For Example: A transcendental number $\pi$,
 can give numbers : $5\pi(\pi-8)$, $\sqrt{\pi}(4-3 \pi)$ etc.

3) The rational number cannot be transcendental. Since, we know that rational number is a number that is written in the form of $\frac{m}{n}$ in which both m and n are integers. Also, the equation nx - m = 0 has its root as $\frac{m}{n}$.

4) All the real transcendental numbers are necessary be irrational. Also, all irrational numbers are NOT essentially transcendental. 

5) The sum and product of two transcendental number may or may not be transcendental.
For Example: 
 e and (1 - e) are two transcendental numbers, but e + 1 - e = 1 which is not. Most usually, if x and y be two transcendental numbers, then either x + y or xy or both should be transcendental.

Continued Fractions

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The concept of continued fraction is extremely useful in the explanation of the theory of transcendental number. The continued fraction provides a method for constructing the transcendental numbers. We may say that a transcendental number can be written in the form of a continued fraction.
The general form of a continued fraction is given below :
C = 
$a_{0} $+ $\frac{b_{1}}{a_{1}+\frac{b_{2}}{a_{2}+ \frac{b_{3}}{a_{3}+...}}}$
If we substitute $b_{i}$ = 1, we get the simple continued fraction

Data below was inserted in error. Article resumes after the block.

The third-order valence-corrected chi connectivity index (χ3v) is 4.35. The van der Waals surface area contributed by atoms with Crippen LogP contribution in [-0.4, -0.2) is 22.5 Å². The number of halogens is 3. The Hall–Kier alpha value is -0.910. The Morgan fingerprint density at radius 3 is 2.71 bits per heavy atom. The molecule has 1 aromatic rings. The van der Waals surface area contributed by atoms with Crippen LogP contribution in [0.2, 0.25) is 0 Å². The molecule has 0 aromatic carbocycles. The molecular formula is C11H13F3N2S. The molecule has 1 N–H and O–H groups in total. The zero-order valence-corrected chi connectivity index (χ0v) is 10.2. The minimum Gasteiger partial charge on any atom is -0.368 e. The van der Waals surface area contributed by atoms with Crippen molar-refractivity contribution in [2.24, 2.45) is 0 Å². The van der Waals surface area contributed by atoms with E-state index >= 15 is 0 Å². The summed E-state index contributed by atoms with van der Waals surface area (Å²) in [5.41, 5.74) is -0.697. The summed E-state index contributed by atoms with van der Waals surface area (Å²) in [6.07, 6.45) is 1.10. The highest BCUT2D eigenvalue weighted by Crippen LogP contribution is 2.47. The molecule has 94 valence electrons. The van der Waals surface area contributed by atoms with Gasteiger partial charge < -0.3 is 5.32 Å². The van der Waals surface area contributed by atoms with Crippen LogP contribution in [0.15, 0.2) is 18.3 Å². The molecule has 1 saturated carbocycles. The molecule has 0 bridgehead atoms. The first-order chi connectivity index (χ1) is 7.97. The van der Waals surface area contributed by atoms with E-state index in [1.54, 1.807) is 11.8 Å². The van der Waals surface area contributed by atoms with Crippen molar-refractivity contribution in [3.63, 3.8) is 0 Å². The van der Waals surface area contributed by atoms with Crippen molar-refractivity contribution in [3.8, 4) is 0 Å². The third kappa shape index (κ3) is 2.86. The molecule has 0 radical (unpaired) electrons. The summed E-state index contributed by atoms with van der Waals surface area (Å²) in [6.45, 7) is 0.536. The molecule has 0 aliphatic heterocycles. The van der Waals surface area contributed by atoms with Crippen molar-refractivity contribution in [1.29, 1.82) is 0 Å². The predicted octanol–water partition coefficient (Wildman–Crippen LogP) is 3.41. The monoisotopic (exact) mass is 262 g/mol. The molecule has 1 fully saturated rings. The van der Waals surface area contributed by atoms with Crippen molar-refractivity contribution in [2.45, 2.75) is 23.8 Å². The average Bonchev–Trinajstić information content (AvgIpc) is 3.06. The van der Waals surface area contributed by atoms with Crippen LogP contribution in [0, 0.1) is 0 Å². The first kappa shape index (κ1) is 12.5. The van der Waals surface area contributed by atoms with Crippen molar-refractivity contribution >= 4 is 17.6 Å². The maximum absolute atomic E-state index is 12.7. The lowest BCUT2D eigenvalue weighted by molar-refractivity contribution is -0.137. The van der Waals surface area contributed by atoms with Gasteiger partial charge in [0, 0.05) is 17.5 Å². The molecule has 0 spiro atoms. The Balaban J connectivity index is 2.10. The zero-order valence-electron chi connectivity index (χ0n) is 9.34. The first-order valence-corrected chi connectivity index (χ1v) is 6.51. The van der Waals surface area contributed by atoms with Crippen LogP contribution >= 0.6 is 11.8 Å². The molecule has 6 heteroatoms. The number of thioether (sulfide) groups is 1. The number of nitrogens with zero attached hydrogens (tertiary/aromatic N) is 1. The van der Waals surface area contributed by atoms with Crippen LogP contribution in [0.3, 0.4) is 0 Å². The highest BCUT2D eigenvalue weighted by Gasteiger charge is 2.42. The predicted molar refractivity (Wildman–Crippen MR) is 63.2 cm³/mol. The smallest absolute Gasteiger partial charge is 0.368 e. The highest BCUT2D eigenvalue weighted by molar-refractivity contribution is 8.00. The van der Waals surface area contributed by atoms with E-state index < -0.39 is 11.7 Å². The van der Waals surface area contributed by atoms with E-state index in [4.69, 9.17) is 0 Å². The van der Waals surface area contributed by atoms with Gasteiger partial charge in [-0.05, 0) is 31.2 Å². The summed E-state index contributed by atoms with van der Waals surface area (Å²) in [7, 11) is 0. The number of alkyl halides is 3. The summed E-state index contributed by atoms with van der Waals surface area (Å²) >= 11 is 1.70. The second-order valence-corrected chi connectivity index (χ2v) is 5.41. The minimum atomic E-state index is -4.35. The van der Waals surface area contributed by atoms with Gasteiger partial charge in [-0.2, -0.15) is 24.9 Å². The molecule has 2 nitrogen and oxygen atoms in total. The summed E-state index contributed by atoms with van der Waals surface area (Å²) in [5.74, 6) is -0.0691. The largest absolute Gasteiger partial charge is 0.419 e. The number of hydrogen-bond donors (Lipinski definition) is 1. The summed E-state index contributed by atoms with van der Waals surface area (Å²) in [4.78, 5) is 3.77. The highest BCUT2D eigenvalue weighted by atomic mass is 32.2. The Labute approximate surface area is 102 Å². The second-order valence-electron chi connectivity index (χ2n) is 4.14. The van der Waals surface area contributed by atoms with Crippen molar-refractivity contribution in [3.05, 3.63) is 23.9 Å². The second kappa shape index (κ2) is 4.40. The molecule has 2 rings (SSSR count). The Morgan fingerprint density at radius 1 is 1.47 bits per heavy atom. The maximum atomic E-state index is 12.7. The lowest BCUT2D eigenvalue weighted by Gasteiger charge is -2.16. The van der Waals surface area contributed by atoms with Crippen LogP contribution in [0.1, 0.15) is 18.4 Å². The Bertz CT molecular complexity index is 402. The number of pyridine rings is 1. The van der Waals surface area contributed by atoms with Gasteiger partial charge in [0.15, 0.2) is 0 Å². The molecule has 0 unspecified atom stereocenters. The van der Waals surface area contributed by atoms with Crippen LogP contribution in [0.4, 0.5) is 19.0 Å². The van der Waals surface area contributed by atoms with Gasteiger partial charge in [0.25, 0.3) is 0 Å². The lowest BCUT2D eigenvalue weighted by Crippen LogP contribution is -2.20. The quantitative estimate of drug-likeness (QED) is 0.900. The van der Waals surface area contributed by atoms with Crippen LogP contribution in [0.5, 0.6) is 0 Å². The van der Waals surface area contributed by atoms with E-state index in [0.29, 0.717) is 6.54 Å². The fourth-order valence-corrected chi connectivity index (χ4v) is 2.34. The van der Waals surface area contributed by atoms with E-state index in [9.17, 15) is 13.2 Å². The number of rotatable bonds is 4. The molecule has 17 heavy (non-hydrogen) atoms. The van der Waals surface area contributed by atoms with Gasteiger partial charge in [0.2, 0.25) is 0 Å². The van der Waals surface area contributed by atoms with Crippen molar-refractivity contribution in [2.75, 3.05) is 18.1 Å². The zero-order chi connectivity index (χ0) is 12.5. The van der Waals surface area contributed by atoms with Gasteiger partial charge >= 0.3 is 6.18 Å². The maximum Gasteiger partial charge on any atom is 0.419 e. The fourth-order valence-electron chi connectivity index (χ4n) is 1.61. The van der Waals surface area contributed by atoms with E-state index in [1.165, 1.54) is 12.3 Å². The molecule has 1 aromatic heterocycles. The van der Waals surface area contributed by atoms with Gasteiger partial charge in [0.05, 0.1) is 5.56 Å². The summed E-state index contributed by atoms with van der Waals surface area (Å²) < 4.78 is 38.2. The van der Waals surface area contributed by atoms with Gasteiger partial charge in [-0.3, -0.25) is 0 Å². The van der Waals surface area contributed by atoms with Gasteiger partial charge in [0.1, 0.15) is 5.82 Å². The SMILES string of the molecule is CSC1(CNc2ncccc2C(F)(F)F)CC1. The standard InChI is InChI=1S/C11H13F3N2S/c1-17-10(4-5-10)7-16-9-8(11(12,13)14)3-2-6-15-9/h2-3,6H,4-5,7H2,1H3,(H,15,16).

C = $a_{0}$ + $\frac{1}{a_{1}+\frac{1}{a_{2}+ \frac{1}{a_{3}+...}}}$

Transcendental Functions

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Lets first learn about an algebraic function. A function is said to be an algebraic function, if it satisfies some polynomial equation having rational coefficients.

On the other hand, a transcendental function is a function that is obviously not algebraic. The function that cannot be explained in the terms of algebra is known as a transcendental function. In other words, a function is said to be a transcendental one if it does not satisfy some polynomial having rational coefficients. This function transcends, i.e. it goes beyond the limits.

For Example: Exponential functions, trigonometric functions, logarithmic functions.
Let us have a look at some particular examples of transcendental functions.
i) $f(a)$ = a$^{\pi}$
ii) $f(a)$ = $a^{a}$
iii) $f(a) $= $a^{\frac{1}{a}}$
iv) $f(x)$ = $sin x$ etc.


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However, it is extremely difficult to prove a number transcendental. Some most prominent examples of proven transcendental numbers are listed below:

1) $\pi$ = 3.14159... is a transcendental number.

2) e = 2.71828... is a transcendental number.

3) e$^{x}$ is transcendental, only when x $\neq$ 0 and x is an algebraic number.

4) sin x, cos x, tan x, csc x, sec x, cot x are transcendental if x is a nonzero algebraic number.

5) ln x is transcendental, if x is algebraic, also x $\neq$ 0, 1.

6) The continued fraction 
C = $1$ +$ \frac{1}{2+\frac{1}{3+ \frac{1}{4+...}}}$ is a transcendental number.

7) x y is a transcendental number, if x is algebraic and x $\neq$ 0 or 1, also y is irrational algebraic number.
For Example: